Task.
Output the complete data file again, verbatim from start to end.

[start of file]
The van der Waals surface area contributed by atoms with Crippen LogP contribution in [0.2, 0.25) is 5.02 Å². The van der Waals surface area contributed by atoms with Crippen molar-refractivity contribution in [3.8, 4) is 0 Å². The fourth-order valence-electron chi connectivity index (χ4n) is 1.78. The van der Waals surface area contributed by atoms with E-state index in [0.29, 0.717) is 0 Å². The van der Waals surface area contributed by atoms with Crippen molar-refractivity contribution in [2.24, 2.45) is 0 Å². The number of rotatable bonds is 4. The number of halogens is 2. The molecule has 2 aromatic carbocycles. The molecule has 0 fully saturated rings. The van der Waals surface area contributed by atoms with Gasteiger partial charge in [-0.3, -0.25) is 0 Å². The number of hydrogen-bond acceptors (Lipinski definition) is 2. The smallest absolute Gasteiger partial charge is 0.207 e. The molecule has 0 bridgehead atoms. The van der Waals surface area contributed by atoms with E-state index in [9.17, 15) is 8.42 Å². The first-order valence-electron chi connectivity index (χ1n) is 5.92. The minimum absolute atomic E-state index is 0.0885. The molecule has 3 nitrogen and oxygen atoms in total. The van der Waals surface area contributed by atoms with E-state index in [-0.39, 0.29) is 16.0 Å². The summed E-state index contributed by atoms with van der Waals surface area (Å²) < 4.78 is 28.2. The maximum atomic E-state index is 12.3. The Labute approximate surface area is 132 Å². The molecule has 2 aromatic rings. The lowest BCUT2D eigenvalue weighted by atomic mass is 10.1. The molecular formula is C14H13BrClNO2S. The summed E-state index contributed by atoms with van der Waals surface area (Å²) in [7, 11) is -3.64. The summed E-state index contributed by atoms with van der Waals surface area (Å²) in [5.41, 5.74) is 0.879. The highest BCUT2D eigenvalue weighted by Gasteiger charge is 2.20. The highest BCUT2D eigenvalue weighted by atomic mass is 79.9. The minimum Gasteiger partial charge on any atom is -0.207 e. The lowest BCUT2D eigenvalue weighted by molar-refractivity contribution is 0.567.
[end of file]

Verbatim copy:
The van der Waals surface area contributed by atoms with Crippen LogP contribution in [0.2, 0.25) is 5.02 Å². The van der Waals surface area contributed by atoms with Crippen molar-refractivity contribution in [3.8, 4) is 0 Å². The fourth-order valence-electron chi connectivity index (χ4n) is 1.78. The van der Waals surface area contributed by atoms with E-state index in [0.29, 0.717) is 0 Å². The van der Waals surface area contributed by atoms with Crippen molar-refractivity contribution in [2.24, 2.45) is 0 Å². The number of rotatable bonds is 4. The number of halogens is 2. The molecule has 2 aromatic carbocycles. The molecule has 0 fully saturated rings. The van der Waals surface area contributed by atoms with Gasteiger partial charge in [-0.3, -0.25) is 0 Å². The number of hydrogen-bond acceptors (Lipinski definition) is 2. The smallest absolute Gasteiger partial charge is 0.207 e. The molecule has 0 bridgehead atoms. The van der Waals surface area contributed by atoms with E-state index in [9.17, 15) is 8.42 Å². The first-order valence-electron chi connectivity index (χ1n) is 5.92. The minimum absolute atomic E-state index is 0.0885. The molecule has 3 nitrogen and oxygen atoms in total. The van der Waals surface area contributed by atoms with E-state index in [-0.39, 0.29) is 16.0 Å². The summed E-state index contributed by atoms with van der Waals surface area (Å²) < 4.78 is 28.2. The maximum atomic E-state index is 12.3. The Labute approximate surface area is 132 Å². The molecule has 2 aromatic rings. The lowest BCUT2D eigenvalue weighted by atomic mass is 10.1. The molecular formula is C14H13BrClNO2S. The summed E-state index contributed by atoms with van der Waals surface area (Å²) in [7, 11) is -3.64. The summed E-state index contributed by atoms with van der Waals surface area (Å²) in [5.41, 5.74) is 0.879. The highest BCUT2D eigenvalue weighted by Gasteiger charge is 2.20. The highest BCUT2D eigenvalue weighted by atomic mass is 79.9. The minimum Gasteiger partial charge on any atom is -0.207 e. The lowest BCUT2D eigenvalue weighted by molar-refractivity contribution is 0.567.